The fashion designer Zac Posen has always loved food. Now 40, he recognised that it had a unique ability to keep people connected even in his youth. His mother, Susan, worked as a corporate lawyer and, he says, “had crazy hours,” so many of the meals at the family’s SoHo loft were prepared by his father, the artist Stephen Posen. “My dad,” Zac says, “felt very strongly that a family that ate together stayed together,” and would often clip recipes from The New York Times, especially the health-conscious ones. “I was a kid who grew up eating tofu and seaweed.” Other sources of inspiration were the nearby neighborhoods of Chinatown and Little Italy, and it wasn’t long before the younger Posen started experimenting in the kitchen as well, making elaborate desserts for family events or, in his high school years, putting on dinner parties for his friends.
In 2001, when Posen was first starting out as a designer, after having studied at Parsons in New York and Central Saint Martins in London, he set up an atelier in the living room of his childhood home. “As the demands got higher,” Posen says of his namesake brand, which was shuttered in 2019, cooking “was always my solace, my happy place.” He began sharing the dishes he created, everything from matzo ball soup to homemade ramen to pesto with sweet Italian sausage to brown butter chocolate chip cookies, on Instagram using the hashtag #CookingwithZac, delighting his followers with a personal, joyful tone and mouthwatering photos. Nearly four years ago, Posen even released a cookbook, “Cooking With Zac.”
Last year, some of his friends got to do just that, as Posen spent the early months of the pandemic quarantining with a small pod at a house on Long Island. “I’ve never cooked more in my life,” he says. The group tried fried local blowfish, yellow tomato gazpacho, lobster risotto, barbecue ribs, cherry peach pie and more. “Then I went on this angel food cake kick,” says the designer, who would incorporate unconventional ingredients like fennel pollen and saffron into the batter to give it a zesty boost.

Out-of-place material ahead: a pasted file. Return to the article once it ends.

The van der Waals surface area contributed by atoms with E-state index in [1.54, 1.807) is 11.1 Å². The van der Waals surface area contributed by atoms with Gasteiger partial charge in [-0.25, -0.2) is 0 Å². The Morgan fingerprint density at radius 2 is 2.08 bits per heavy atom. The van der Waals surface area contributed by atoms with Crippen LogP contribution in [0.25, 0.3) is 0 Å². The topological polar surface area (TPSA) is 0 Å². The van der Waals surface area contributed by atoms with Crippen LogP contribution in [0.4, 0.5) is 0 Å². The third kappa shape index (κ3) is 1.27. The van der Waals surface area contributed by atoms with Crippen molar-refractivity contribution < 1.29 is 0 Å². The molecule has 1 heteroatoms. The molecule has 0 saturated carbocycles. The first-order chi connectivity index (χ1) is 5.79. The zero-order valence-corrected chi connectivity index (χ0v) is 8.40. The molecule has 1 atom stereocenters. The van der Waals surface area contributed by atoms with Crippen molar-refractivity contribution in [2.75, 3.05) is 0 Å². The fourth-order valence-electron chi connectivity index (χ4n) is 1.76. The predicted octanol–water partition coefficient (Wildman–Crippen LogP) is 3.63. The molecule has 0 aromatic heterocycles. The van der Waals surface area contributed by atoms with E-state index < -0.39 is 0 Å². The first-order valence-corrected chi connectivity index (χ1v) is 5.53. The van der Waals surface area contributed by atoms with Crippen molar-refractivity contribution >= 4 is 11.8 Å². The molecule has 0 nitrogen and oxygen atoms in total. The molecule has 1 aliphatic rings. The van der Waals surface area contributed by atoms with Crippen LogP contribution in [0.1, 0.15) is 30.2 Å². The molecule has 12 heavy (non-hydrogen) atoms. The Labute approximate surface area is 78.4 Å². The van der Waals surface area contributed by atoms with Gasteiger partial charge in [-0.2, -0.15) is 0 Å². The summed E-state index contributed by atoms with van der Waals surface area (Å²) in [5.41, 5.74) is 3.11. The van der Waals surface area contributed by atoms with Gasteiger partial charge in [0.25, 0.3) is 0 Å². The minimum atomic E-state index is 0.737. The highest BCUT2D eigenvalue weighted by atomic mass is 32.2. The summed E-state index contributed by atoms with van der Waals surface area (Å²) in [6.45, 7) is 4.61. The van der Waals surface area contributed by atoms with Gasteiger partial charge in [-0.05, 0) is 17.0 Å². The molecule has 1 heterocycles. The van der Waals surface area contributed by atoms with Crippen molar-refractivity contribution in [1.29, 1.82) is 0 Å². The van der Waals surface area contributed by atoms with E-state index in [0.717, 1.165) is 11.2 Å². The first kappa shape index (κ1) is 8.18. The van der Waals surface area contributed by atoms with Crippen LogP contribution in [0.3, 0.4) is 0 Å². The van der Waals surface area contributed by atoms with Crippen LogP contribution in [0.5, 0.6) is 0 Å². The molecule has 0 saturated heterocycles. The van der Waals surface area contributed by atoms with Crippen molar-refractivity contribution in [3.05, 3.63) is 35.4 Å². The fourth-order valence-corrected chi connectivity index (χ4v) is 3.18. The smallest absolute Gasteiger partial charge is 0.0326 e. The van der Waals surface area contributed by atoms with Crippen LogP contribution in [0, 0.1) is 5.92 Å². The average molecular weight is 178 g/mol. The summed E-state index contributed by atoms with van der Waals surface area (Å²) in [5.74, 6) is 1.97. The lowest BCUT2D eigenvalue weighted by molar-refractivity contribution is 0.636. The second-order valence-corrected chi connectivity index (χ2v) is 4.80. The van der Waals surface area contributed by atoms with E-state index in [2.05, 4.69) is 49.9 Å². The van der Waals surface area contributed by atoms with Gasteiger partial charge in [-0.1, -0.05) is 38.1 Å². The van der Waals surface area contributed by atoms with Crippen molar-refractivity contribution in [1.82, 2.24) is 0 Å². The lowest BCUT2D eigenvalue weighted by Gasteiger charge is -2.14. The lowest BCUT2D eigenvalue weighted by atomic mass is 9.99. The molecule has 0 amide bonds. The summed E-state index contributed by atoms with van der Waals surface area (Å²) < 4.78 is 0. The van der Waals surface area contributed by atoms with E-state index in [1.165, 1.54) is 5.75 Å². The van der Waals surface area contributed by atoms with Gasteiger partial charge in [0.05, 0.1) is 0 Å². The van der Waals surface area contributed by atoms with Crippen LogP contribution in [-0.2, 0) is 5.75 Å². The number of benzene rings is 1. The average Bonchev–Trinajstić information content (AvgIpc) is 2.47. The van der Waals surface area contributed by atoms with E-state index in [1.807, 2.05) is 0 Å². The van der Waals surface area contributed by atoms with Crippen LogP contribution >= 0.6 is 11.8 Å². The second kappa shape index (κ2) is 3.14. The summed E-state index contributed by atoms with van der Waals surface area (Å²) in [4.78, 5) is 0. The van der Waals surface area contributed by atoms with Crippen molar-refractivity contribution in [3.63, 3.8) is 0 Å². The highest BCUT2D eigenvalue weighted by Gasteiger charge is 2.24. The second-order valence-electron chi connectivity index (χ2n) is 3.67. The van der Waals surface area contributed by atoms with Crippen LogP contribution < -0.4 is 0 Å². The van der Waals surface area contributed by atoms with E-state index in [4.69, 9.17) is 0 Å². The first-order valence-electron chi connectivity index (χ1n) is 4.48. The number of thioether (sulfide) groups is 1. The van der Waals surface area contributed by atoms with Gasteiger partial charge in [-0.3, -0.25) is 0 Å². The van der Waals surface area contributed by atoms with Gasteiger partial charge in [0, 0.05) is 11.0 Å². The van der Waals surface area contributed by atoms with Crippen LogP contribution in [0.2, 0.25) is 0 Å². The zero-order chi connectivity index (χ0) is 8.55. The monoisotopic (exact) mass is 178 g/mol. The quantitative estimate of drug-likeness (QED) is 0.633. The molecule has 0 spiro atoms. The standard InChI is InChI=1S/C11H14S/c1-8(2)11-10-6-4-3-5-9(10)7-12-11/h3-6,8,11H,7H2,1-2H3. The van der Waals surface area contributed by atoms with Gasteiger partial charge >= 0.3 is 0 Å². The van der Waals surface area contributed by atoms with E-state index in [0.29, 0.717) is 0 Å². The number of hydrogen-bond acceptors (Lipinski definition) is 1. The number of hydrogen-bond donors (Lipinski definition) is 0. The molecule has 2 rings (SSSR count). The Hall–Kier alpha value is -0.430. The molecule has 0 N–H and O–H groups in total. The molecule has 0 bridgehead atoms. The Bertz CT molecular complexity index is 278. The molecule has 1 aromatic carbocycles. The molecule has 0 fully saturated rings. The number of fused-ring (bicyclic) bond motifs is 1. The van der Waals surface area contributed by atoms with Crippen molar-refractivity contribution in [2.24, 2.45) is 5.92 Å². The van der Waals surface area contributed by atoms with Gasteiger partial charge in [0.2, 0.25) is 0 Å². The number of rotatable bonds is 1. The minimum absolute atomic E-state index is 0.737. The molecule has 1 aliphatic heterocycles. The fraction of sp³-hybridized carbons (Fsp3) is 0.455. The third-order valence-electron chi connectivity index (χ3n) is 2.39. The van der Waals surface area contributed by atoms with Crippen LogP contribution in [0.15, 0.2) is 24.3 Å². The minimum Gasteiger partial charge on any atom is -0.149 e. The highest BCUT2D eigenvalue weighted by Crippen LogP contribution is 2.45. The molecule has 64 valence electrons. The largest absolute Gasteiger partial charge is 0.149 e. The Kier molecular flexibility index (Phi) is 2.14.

Being there also allowed him to see plants in the garden through from seed to harvest, something he’d always wanted to do. “Using my hands to work the soil feeds my soul,” says Posen, whose parents now live on a farm in Bucks County, Penn. “Pulling your first carrot at the end of the season brings real joy. You’re collaborating with nature and science and history.”
Posen cleverly organised the recipes in his cookbook by fashion season — spring and summer, resort, fall and winter and holiday — and is quick to point out that good ingredients are a lot like great fabrics. In turn, his passion for food has carried over into his designs. Among the many dramatic and expertly crafted red carpet looks he’s best known for is a 3-D-printed iridescent pale pink gown worn by the actress Deepika Padukone to the 2019 Met Ball that featured sea urchin-inspired beading.
Posen first tasted uni, which are the gonads of the sea urchin and a popular delicacy in Japan (“uni” is the Japanese word for sea urchin), in a pasta dish he had on a trip to Sardinia. He was so taken with the creamy, briny dish that, once back in his Upper East Side apartment, he set about fine-tuning his own version. It’s a dish the designer, who is currently at work on select custom couture pieces and is collaborating as a costume designer on the forthcoming film “The Outfit,” makes often, and one that evokes a time when both travel and large convivial gatherings were possible. Below is Posen’s perfected recipe, cooking along with a recent iteration of his cooking playlist. “It’s like the food,” he says. “It’s eclectic and it feels good.”
Zac Posen’s Uni Pasta
500g of spaghetti
¼ cup of shelled uni
2 tbsp of unsalted butter
⅛ teaspoon of cayenne pepper
1 tbsp plus ¼ tsp of fine sea salt
2 tbsp of finely chopped chives
¼ cup of extra-virgin olive oil
2 tbsp of heavy cream
½ tbsp of ground black pepper
1. Put the uni, olive oil, heavy cream, salt, black pepper and cayenne pepper into a blender and blend until smooth.
2. Add chives into the blender, saving some to use as a garnish.
3. Cook the pasta according to package instructions.
4. In a separate large pot that is big enough for all of the pasta, melt butter on very low heat.
5. Once the butter is melted, add ¾ of a cup of the pasta water.
6. Add the cooked pasta to the butter and pasta water mixture. Be sure to toss so that the mixture thoroughly coats the pasta.
7. Turn off the heat and pour the uni sauce over the pasta. Stir together and then plate and top with the remainder of the chives.